In order to represent the traffic system that is studied in a suitable way, two aspects and their interaction need to be modelled. On the one hand there is the Supply side that consists of the traffic network (the roads and intersections) and its performance together with all the control and information systems (traffic lights, Variable Message Signs (VMS), speed limits, etc.). On the other hand there is the Demand side that consists of the travellers and their behaviour. In other words, the drivers want to go from some place to another (Demand) and the traffic infrastructure provides the means to do that (Supply). These sides interact in the way that travellers react to the speed limit signs, the conditions on the roads and so forth, by making different choices (route choices, speed choices etc.), and control and information systems adapt to the choices of drivers.

Traditionally a lot of effort has gone into modelling equilibrium conditions in the interactions between the demand and supply side. In these models the route-choice decisions of the travellers (demand) are modelled given a network with certain characteristics (supply). Given the choices of the travellers, the roads in the network will have certain performance (travel time, flow). If a lot of travellers use the same road, it will get congested and the travel time (cost) will increase. Just as in regular markets, any alternative with a shorter travel time (lower cost) will therefore become more attractive. Using some algorithm the route choices and resulting network performance are iterated until equilibrium arises in the route choice and network performance. (Wardrop, J.G. 1952) defined the condition for equilibrium in route choices and network performance as follows:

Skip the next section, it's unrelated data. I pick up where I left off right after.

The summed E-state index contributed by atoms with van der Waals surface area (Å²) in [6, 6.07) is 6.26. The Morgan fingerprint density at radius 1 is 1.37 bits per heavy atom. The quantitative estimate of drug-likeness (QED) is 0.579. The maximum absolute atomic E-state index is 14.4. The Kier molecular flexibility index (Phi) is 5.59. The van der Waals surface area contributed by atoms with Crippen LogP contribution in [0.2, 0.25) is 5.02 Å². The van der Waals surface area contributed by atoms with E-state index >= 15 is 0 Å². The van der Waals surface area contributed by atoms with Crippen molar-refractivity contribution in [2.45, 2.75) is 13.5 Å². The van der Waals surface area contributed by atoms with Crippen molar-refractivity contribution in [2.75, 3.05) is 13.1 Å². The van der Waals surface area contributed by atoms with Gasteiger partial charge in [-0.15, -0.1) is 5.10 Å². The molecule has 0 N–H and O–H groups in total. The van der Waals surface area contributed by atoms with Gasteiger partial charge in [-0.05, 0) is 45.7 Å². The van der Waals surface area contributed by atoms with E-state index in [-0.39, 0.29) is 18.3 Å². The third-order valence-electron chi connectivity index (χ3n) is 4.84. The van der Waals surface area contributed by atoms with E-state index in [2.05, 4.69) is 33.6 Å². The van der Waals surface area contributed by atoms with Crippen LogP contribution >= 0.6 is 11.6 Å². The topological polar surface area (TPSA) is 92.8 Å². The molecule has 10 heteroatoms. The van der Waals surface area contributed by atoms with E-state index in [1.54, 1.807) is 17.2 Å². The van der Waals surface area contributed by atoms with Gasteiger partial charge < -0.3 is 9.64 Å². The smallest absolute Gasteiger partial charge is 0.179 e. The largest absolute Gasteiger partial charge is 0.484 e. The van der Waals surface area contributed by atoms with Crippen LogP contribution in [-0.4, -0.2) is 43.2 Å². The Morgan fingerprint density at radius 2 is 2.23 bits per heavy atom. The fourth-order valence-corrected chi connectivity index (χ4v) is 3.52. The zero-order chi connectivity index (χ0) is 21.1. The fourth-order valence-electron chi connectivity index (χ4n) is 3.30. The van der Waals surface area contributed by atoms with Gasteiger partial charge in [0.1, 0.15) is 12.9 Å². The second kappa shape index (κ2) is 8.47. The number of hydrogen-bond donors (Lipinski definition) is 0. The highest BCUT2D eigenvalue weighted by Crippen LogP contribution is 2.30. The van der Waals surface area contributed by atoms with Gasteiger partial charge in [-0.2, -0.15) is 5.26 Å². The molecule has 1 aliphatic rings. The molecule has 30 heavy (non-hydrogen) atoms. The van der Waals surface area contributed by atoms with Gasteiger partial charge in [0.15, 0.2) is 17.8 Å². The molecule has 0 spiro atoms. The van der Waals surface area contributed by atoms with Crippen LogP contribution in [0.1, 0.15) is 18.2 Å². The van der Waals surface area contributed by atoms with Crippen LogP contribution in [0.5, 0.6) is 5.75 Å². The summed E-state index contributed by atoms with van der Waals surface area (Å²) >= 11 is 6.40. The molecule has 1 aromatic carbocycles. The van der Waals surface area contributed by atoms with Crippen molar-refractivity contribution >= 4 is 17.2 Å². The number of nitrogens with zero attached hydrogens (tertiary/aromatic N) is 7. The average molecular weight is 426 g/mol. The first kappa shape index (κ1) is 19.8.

All routes actually used between an origin and a destination have the same travel time (cost) and this travel time (cost) is not larger than the travel time along any other route between that origin-destination pair.

In other words, for each origin-destination pair, all routes that are used by the drivers will have equal cost (travel time), and there is no (unused) route with a lower travel time. An example of such a model is EMME/2 (INRO-Consultants 1996). The modelling of the demand (travellers wanting to use the network) and supply side (the traffic network and its performance) by this type of models is usually done in a static way. This means that the traffic flows on the network are assumed to stay the same during the study time period. This assumption allows for fast and guaranteed convergence to the equilibrium, but ignores the changes of the traffic situation over time (dynamics). The problem with this approach is that not only the demand varies greatly over time, but the performance of the network (and thus travel times on routes) shows great fluctuations as a result of congestion on certain roads, queues that build up and dissipate, and so on. In addition, while the static approach assumes that a certain demand results instantaneously in certain traffic flows on the network, in reality the effect of demand on the performance on different roads in the network occurs after a certain period of time, simply because it takes a certain amount of time to get from the origin to that road. And that amount of time is again dependent on the time-varying traffic flows in the network (how many vehicles are on the roads). While these facts are known, these models continue to be used for predicting traffic network performance on larger networks, and may produce results that are very far from reality (especially in congested networks), as reported in (Merritt, E. 2003) and (Bång, K.-L.E. 2000).

The inherent dynamic nature of traffic is not represented by the static models, which leads to poor predictions of traffic performance, especially during periods of congestion. As a result, focus has shifted to dynamic models, such as CONTRAM (Leonard, D.R. et al. 1989), DYNASMART (Jayakrishnan, R. et al. 1994) and DYNAMIT (Ben-Akiva, M. et al. 1997).